Moonshine has been a common tradition in Alaska partially because of its cold weather. For centuries, the consumption of moonshine in the state remained high, however its large-scale illegal production started when the American army took over. Rumors had it that a Sitka soldier taught the locals to make moonshine of molasses. This led to a drastic increase in the trade of molasses which was eventually banned by the government. Local moonshine was also known as “hoochinoo” in most parts of Alaska.
During prohibition period, fox farms were widely used to cover up moonshine operations thanks to their location in remote areas. Moonshiners were treated as heroes by the public and as a result they were hard to prosecute. Moreover, there were many cases when the captured moonshiners were let off free by the jury despite of overwhelming evidence against them.
Some moonshiners used to store their products in deep forests where it was hard to find for the law enforcement agencies. However, history preserved some hilarious incidents when such storages were attacked by bears with the latter going on a rampage after consuming moonshine.
1. Is owning a still legal?
Yes it is legal but only in wet counties. There are numerous dry counties in Alaska so it is better to check with your local authorities if owning a still and manufacturing is legal.
It is legal to own a still without a license in Alaska. And one can manufacture moonshine for private consumption in Alaska unless it exceeds the limits of federal law without a state license though federal permits are necessary. (Alaska Legislature Sec. 04.21.015). But a manufacturer’s license is required to make moonshine for commercial use. (Sec. 04.11.010)
Since it is mentioned that there is no restriction on making moonshine for personal use, distilling oils or water is also legal for personal use only and no license is required to do so. But again, it is important that you contact your local municipality to confirm for laws regarding distilling since the state legislature allows municipalities to impose stricter laws.
For complete information, restrictions and laws visit http://www.legis.state.ak.us/basis/folio.asp
2. Is it possible to get a “student permit” to distil alcohol as a part of school science assignment?
Yes it is possible but there are a few factors to take into consideration. While the state government does allow distillation at homes, anyone under 21 years of age is not allowed to do so. Additionally, federal law also doesn’t allow you to own a still or use it for distilling ethanol even for educational purposes without a license. So, you cannot distill ethanol for laboratory purposes at home but an ‘Alcohol Fuel Plant’ can be obtained by educational institute to start distillation in the institute.The form can be found here.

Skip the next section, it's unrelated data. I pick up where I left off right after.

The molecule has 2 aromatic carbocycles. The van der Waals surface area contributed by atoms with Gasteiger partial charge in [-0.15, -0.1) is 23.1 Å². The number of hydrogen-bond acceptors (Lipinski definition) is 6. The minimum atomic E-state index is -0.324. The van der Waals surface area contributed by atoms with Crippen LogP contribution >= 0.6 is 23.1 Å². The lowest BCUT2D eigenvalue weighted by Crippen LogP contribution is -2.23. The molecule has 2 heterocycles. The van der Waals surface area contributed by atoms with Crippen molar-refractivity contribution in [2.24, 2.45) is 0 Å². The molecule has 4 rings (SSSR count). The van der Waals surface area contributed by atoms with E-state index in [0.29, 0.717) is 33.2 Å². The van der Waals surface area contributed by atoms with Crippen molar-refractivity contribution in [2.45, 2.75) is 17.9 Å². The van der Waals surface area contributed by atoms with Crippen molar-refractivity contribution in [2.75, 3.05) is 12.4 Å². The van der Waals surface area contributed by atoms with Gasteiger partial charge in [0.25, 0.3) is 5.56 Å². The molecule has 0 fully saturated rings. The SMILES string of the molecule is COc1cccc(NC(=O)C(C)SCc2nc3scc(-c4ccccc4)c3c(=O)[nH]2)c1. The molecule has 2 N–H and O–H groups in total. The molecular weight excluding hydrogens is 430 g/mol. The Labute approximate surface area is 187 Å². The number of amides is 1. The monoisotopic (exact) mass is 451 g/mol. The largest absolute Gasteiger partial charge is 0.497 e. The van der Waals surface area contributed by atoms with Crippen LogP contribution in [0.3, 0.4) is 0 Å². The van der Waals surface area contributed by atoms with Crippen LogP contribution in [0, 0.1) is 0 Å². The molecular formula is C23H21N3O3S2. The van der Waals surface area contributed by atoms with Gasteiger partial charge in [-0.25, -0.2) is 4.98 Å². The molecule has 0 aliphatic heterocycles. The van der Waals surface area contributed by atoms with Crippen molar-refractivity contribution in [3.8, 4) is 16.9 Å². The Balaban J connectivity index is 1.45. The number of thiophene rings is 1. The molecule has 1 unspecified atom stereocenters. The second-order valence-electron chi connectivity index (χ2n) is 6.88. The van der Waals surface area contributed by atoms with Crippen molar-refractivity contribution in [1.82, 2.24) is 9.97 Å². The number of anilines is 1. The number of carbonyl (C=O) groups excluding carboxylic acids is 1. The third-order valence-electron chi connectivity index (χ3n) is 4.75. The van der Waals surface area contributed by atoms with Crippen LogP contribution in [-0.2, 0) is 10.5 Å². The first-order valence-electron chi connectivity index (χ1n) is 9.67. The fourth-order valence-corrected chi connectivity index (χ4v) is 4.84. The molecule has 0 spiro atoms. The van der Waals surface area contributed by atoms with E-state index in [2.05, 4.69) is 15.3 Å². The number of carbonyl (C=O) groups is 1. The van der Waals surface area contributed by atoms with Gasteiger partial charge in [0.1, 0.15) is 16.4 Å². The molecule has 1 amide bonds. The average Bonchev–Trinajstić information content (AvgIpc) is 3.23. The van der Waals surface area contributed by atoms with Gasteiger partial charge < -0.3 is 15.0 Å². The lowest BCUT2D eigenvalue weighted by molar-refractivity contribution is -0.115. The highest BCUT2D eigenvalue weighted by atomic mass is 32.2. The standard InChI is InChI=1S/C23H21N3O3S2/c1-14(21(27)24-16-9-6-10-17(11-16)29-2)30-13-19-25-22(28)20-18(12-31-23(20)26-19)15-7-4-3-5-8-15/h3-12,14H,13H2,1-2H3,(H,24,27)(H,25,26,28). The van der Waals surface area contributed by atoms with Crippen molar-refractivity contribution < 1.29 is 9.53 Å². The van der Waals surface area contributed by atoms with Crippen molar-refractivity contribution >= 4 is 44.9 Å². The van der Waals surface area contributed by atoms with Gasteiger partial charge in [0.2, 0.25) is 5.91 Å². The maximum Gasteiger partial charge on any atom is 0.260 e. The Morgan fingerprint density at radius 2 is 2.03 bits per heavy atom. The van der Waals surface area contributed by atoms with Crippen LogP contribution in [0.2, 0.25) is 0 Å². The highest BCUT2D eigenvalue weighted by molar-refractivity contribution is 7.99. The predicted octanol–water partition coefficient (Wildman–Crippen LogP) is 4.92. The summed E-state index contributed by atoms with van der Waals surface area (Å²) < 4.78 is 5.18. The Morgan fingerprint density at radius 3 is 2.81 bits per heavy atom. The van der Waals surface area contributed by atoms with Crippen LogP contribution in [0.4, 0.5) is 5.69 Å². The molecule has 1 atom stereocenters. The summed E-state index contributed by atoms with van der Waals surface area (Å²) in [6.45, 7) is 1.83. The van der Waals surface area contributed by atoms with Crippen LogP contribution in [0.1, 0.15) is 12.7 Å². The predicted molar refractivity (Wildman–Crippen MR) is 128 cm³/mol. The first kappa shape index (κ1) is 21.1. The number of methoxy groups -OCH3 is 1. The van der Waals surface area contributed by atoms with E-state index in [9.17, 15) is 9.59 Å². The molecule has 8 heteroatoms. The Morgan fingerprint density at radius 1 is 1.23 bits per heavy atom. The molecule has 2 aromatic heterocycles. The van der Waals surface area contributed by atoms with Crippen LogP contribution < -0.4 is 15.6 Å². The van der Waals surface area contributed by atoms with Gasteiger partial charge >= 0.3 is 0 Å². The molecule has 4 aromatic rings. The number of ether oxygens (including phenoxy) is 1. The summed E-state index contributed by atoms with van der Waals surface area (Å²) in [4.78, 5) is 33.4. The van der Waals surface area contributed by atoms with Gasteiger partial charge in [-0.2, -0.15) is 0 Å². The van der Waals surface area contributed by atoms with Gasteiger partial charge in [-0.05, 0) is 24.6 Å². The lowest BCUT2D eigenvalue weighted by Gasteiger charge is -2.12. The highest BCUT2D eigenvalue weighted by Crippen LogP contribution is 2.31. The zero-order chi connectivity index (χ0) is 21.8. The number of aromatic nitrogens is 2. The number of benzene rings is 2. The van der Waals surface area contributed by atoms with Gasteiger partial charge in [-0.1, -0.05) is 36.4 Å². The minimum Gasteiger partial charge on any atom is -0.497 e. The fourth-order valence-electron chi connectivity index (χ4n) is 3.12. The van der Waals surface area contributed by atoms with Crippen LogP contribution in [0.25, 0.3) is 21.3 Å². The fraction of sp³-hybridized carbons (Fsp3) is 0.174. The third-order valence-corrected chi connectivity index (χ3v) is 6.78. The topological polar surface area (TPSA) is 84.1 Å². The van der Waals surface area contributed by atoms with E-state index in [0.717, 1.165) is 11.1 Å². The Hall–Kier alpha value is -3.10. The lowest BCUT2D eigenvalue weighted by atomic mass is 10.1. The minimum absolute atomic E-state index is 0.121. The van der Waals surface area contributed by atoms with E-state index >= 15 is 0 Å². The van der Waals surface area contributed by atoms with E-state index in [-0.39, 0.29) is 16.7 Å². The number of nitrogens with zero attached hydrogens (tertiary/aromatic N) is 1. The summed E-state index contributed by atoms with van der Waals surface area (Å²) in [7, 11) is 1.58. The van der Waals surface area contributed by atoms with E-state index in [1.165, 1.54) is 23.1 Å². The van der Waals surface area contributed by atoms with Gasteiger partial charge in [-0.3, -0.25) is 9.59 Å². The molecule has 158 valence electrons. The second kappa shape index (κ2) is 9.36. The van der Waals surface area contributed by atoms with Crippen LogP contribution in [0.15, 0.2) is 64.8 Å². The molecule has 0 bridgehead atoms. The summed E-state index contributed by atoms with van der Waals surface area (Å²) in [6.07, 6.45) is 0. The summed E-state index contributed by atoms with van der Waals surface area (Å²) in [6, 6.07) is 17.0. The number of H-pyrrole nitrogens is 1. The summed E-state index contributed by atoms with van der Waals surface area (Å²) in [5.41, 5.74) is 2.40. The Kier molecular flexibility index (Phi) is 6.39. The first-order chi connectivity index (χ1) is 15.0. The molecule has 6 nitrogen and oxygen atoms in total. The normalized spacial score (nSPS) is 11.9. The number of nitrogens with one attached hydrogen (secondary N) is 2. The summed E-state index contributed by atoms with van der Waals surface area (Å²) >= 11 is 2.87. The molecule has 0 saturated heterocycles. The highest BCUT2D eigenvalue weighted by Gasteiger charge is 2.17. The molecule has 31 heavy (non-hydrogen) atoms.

3. What kind of a permit do I need to distill ethanol in Alaska?
First you need a distiller’s license which will allow you to produce moonshine for commercial use. For private use, you do not need any license except for state permits and following their regulations. The distiller’s license also allows you to sale distilled spirits more than 5 gallons so you do not need to have a separate license to sell the moonshine. (Sec. 04.11.170). Get more information and instructions from:
For more information, visit the Alaska Alcoholic Beverage Control Board website.
Finally, we are not lawyers, this info is for your entertainment only, so be sure to consult a crafty moonshine laws lawyer before spending any monies on your own distillation plant!
“Remember, the distillation of ethyl-alcohols is illegal without a permit per federal moonshine laws and is inherently dangerous because of ethanol’s flammability (never operate a homemade still indoors). For more moonshine laws and other moonshine still permit information, visit: http://www.ttb.gov/spirits/faq.shtml”
http://www.ttb.gov/spirits/index.shtml – Alcohol and Tobacco Tax and Trade Bureau, Distilled Spirits
http://commerce.alaska.gov/dnn/abc/Home.aspx – Alaska Alcoholic Beverage Control Board